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Knoxville, TN, United States
Interim Pastor of Evergreen Presbyterian Church (USA), Dothan, AL.

Wednesday, May 17, 2006

Jesus' Graduation Speech

John 15:9-17
“Jesus' Graduation Speech”
James McTyre
Lake Hills Presbyterian Church
Sunday, May 21, 2006

The end of another school year. Let the students in the congregation say, “Amen.” And let the teachers in the congregation say, “Amen!” We have a daughter graduating from First Grade – and that's emotional enough for her parents. I can't imagine how it must be to have one graduating from, say, High School. The partying, the dancing, the late-night whooping it up – and that's just the parents. It's also time to listen to all those Graduation Speeches – which aren't exactly sermons, but are a great opportunity for preaching, because you've got a really captive audience. You don't stick it out – you don't get a diploma. We attended a college graduation for our niece a couple of years ago, and of the graduation speaker's fourteen carefully points of wisdom, I remember only one. He commanded the graduates, “Call your mom.” Good advice. And don't call her collect. Unless you're in a Mexican prison. Go to Wal-Mart and get a calling card and write on it in big letters, “Mom Card.” Use it for calling your mom and nothing else. When you use it up, get another one. Good advice, unless you're moving back home. In which case you should go visit someplace in a different area code every couple of months, and call your mom once or twice, without asking for money.

In a way, today's scripture from the Gospel According to John reads as though Jesus is giving his disciples a graduation speech. He's summing up their three years of education. He's going over the finer points and instructing them on how to live after they graduate from his care. These guys are about to be shoved out of the classroom and into the real world. And after all the things they've seen and done with their Teacher, here's the stuff he really wants them to remember.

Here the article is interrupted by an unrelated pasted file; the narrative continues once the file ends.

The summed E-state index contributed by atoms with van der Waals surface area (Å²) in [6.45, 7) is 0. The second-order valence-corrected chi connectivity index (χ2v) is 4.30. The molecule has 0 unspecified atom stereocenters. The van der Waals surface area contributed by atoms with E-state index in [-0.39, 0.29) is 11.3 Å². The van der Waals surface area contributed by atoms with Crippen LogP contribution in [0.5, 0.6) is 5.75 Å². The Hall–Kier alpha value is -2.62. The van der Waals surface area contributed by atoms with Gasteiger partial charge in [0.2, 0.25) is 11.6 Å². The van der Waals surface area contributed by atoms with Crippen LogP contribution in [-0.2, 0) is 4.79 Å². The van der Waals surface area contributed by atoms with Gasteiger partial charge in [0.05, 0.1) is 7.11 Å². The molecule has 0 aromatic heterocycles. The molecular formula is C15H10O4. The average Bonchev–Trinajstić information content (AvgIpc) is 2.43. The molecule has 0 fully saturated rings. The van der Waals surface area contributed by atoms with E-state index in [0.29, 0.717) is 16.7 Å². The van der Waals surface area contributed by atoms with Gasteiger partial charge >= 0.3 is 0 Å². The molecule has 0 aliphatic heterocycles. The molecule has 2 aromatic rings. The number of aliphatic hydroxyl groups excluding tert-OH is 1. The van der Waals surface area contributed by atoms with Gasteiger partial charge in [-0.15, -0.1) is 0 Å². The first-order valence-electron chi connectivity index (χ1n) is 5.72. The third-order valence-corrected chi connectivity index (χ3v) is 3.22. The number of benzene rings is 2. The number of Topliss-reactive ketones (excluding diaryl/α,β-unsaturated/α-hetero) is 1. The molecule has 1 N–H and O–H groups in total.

“I've loved you.” He tells them. But not just any love. Not the love of Britney and Kevin, who love their daughter, but can't ever find the time to buy a car seat. Not the careless and incomplete love of this world. He says to the disciples, “I've loved you -- the way my Father has loved me.” And then comes his first command to the disciples who are about to move out onto their own. “Make yourselves at home in my love.” He goes on to explain, “That's what I've done – kept my Father's commands and made myself at home in his love.” “If you keep my commands, you'll remain intimately at home in my love.”

If your child is graduating from First Grade, what's your hope? That they'll be able to find a home in Second Grade. That they've been adequately prepared. If your child is graduating with a Ph.D., what's your hope? That they'll find a J.O.B. Which will lead to an H.O.M.E., somewhere other than your basement. A home isn't just a place to live. A home is, literally, where the heart is. You hope the graduating student will find his or her heart in whatever the little bugger decides to be.

On Sunday mornings, we come here, to God's house. And if we live in God's house correctly, it's more than just a house. It's a home. If we do church right, keeping Jesus' commands like he told us to, this house becomes a home. If we make ourselves at home, if we join our hearts in Christian love, love to God and love to each other – if we live in God's house in love, we'll make ourselves at home in God's love. God wants us to have a home.